Lesson Plan | David Bigelow: Cultural Values – MMoCA
The Spy, 1981, etching
Visual Art, Social Studies, Civics, Language Arts
- How do our cultural norms and mores help us to feel included and how do we learn to appreciate the differences found in other cultures?
- Students will learn about the different values cultures have and how those values differentiate groups from one another. They will learn the value of understanding differences and symbolically take on a trait from another culture within the classroom. Students will use their understanding to help build a strong classroom community.
In David Bigelow’s etching, The Spy, the artist has shown a group of rhinoceroses with one clever hippopotamus trying to fit in. Within the image one can witness a community of rhinoceroses (and one sneaky hippopotamus) carrying on the everyday tasks we find in human culture. The hippo’s actions are representative of cultural experiences students also partake in—that of trying to it in. Using The Spy as a neutral platform, students will discuss differences and similarities between the rhinos and the hippo. They will carry this idea forward by discussing how they are different from one another, and how they try to fit into a larger group. This discussion can include roles within groups, the classroom, the community, and how people everywhere tend to have cultural mores and norms that help them to feel included. These beliefs also differentiate groups of people from one another. Students will refocus on the values that they have in common and those that point to differences between them. Students will then make a work of art that represents one, or more, of the cultural values they learn about through research.
This activity is aligned with community building within the classroom and civics. Share David Bigelow’s etching, The Spy, with the students. Give them time to observe all the intricate details in the etching. Conduct a whole-group discussion about the similarities and differences between the rhinoceroses and the hippopotamus. Include discussion of how the hippo is trying to fit in. Carry this metaphor into the students’ lives by helping them to define the differences and similarities among them. Encourage students to share with the group those traits that make them unique. Let them know that they should tell only the values that they are comfortable sharing with the class.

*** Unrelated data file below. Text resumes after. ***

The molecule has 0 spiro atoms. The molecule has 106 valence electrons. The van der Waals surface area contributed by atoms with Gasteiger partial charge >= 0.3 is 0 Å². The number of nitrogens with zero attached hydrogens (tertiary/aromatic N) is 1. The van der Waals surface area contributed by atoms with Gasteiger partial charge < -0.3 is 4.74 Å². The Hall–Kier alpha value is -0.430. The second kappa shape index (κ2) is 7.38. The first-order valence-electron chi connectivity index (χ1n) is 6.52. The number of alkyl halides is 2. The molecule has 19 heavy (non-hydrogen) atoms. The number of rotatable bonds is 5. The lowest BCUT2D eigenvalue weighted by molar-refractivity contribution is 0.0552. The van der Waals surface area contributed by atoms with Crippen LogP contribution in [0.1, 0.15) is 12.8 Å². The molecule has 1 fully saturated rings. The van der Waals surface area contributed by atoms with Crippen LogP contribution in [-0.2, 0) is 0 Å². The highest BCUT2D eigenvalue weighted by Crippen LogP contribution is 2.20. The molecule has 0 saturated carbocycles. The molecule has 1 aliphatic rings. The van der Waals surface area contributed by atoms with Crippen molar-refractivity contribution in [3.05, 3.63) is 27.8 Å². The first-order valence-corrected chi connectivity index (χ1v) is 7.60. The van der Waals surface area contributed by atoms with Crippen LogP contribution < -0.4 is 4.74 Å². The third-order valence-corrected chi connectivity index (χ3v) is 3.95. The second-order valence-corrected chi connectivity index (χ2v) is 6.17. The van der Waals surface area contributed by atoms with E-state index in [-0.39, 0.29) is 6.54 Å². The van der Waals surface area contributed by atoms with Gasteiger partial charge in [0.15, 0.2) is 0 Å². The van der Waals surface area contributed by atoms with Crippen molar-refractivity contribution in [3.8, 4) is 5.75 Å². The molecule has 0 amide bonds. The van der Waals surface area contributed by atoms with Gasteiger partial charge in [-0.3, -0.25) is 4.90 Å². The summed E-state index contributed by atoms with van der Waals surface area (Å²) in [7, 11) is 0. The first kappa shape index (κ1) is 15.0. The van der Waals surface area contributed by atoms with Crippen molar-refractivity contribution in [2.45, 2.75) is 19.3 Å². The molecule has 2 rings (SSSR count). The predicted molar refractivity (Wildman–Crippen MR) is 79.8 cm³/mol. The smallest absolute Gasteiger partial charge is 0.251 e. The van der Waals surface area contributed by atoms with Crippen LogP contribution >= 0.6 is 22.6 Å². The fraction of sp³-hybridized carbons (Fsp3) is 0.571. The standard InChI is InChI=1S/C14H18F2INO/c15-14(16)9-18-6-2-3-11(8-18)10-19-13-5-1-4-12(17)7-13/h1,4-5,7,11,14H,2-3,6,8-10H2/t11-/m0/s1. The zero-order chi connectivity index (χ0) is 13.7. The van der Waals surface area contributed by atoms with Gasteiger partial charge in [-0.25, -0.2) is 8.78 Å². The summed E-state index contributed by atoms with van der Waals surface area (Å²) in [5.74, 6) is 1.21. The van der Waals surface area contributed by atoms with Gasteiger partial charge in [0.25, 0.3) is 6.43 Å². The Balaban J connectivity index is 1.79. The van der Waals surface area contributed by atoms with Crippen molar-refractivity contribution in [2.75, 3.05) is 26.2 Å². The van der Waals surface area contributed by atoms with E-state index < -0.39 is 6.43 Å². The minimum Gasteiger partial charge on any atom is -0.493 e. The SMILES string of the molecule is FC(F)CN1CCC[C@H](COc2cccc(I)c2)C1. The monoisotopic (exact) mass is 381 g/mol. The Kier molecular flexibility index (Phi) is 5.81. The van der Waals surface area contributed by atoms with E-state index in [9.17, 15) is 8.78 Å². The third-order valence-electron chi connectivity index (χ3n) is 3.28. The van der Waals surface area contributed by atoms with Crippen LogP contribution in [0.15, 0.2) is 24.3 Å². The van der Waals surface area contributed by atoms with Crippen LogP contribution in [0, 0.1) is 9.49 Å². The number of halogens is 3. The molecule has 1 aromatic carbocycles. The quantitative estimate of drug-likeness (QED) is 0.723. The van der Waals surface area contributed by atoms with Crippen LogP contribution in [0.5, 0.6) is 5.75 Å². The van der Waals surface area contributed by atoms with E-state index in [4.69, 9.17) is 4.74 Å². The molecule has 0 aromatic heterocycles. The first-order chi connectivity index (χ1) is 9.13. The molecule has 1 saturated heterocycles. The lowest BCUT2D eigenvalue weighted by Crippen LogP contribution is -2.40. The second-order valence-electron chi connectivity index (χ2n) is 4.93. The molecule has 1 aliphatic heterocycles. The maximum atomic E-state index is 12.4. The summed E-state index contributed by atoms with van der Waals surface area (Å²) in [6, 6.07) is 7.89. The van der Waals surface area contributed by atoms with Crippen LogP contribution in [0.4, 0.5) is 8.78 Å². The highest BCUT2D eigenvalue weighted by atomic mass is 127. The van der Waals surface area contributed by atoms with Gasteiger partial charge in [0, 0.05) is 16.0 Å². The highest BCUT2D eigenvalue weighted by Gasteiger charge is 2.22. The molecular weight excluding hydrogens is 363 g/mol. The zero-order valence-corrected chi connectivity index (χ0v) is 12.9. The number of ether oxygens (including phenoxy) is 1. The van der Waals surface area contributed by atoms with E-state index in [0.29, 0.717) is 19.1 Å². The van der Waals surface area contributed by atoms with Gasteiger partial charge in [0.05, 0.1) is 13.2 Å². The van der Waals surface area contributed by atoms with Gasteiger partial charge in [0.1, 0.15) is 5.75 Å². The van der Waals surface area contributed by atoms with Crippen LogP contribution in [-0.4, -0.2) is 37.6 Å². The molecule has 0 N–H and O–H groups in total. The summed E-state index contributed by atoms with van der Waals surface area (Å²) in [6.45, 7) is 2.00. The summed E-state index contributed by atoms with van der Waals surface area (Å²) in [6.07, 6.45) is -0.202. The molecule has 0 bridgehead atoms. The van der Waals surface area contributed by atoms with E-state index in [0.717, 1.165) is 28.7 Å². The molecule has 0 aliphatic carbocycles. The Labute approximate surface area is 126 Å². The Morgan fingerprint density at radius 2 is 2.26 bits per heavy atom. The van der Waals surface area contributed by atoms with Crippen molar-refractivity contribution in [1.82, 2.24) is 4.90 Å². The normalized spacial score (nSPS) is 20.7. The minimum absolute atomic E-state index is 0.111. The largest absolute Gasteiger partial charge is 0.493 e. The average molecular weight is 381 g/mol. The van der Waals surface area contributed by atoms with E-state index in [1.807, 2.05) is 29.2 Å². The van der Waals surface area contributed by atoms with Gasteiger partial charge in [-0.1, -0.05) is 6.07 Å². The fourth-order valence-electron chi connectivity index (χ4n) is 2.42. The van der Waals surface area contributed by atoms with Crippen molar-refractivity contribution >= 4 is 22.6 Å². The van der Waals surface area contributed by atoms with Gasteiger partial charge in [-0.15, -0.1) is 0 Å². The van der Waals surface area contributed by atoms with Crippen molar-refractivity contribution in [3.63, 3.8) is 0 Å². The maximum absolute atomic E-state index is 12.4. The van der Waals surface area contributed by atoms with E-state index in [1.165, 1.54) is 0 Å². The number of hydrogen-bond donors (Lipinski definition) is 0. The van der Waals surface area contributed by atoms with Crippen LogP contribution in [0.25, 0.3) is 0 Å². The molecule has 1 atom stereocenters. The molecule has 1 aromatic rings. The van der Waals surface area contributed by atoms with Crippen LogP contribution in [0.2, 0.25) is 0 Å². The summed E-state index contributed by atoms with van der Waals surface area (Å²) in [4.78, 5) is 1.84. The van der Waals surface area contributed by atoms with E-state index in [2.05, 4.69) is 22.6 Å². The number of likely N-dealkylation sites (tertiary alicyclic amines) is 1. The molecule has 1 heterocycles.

Explain to students that, like the hippopotamus in The Spy, they will imagine themselves as belonging to a culture other than their own. Explain to the students that they will research the cultural traits of various peoples, define why these traits are important to the cultures of study, and select a trait(s) to represent. Students will select a cultural value that is different from their own and respectfully represent that value in a work of art. They may choose a format of their choice, such as a photograph, a painting, or a collage. Included with the visual representation will be a written description of the cultural trait(s) depicted, including what is unique or special about that trait. Students should also describe what they have learned and now value about the cultural that they have studied and why it is important and beneficial to live in a society with unique cultures. Involve students in a discussion of whether to display their artworks individually or as a group.
Smart Board and/or LCD projector, display area, nonfiction texts about different cultures
Surrealism, Chicago Imagist, scale, proportion, juxtaposition, foreground, middle ground, background
Language Arts, Social Studies
Common Core State Standards
CCSS.ELA-LITERACY.RL.4.3, RL.4.4, RL.4.6 / CCSS.ELA-LITERACY.RI.4.1, RI. 4.3, RI.4.6, RI.4.7 / CCSS.ELA-LITERACY.RF.4.3, RF.4.4 / CCSS.ELA-LITERACY.W.4.2, W.4.4, W.4.5 / CCSS.ELA-LITERACY.SL.4.1, SL.4.3, SL.4.5 / CCSS.ELA-LITERACY.L.4.3, L.4.5, L.4.6